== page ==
"I quoted Alan Greenspan in his Humphrey-Hawkins testimony last year. That sets out the position very clearly. He said"--

My noble friend was quoting Alan Greenspan, so I am quoting my noble friend quoting Alan Greenspan. I am sure that it is clear--


    "'Our objective has never been to contain inflation as an end in itself, but rather as a precondition for the highest possible long-run growth of output and income--the ultimate goal of macroeconomic policy'".--[Official Report, 3/3/98; col. CWH58.]

Fine, I agree entirely. I would not be so rude as to say that I disagree with Alan Greenspan because he is much more intelligent on these matters than I would dare to suggest for myself or even for my noble friend Lord Peston who is, as we all know, a very bright and intelligent economist. However, I am not sure whether even my noble friend would compare himself with Alan Greenspan who has been doing a practical job, if that is not too insulting of economists generally, in the Federal Reserve Bank.

Therefore, if Alan Greenspan is right and if my noble friend the Minister was right to quote him, he should accept our amendment. It is quite straightforward. There is nothing difficult about it. It is very simple. We are saying that price stability should not be "and ... subject to that", but we are not saying that price stability should override the Government's economic policy. I am sure that my noble friend, being the sensible man that he is--as I stated on a previous amendment which he was kind enough to accept--recognises that what I and my noble friend propose this time is equally sensible. On 3rd March my noble friend said:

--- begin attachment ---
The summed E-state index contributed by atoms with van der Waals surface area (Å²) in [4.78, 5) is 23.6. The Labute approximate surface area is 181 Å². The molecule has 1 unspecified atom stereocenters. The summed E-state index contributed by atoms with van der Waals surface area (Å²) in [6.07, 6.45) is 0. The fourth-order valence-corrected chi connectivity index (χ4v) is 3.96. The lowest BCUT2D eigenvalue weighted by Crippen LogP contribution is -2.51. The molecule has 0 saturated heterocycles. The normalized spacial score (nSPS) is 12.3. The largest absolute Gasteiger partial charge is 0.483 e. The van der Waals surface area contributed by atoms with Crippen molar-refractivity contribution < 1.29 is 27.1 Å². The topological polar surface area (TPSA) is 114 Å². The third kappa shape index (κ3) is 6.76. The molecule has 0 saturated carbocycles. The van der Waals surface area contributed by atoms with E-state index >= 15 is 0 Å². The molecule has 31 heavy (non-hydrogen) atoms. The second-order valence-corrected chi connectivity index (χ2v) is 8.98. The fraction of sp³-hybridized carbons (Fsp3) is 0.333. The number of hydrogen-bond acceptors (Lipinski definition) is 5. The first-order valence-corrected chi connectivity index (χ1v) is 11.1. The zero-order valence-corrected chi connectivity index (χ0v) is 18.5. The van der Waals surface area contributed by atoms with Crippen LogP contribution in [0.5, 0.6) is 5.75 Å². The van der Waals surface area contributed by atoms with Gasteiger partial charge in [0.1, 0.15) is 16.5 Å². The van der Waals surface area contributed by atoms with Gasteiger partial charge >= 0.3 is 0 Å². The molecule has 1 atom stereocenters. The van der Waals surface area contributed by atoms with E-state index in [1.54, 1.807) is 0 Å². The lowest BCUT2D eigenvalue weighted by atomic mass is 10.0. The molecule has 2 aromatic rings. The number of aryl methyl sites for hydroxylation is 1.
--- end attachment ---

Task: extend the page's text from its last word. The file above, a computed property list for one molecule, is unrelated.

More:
"Price stability and high employment go hand in hand. Achieving price stability will help to achieve high employment, and achieving high employment will help to achieve price stability".

I agree with him entirely. He went on to say:


    "If I may anticipate my noble friend's question, I am sure he will then ask me, as he did, quite reasonably, why we do not give them equal status".

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That is precisely what I seek to do today. I thought that I was right then and I believe that I am right today. My noble friend went on to say:


    "Why do we not say 'price stability and the Government's economic objectives'? I think we do so, and I am surprised to be able to call in aid the noble Lord, Lord Stewartby".

He was surprised but nevertheless called him in aid. He added:


    "If we are to give targets to the Bank of England, we have to give it targets which are explicit and which do not involve internal contradictions, otherwise they will simply be warm words. Somebody used the term 'weasel words'".--[Official Report, 3/3/98; col. CWH 58.]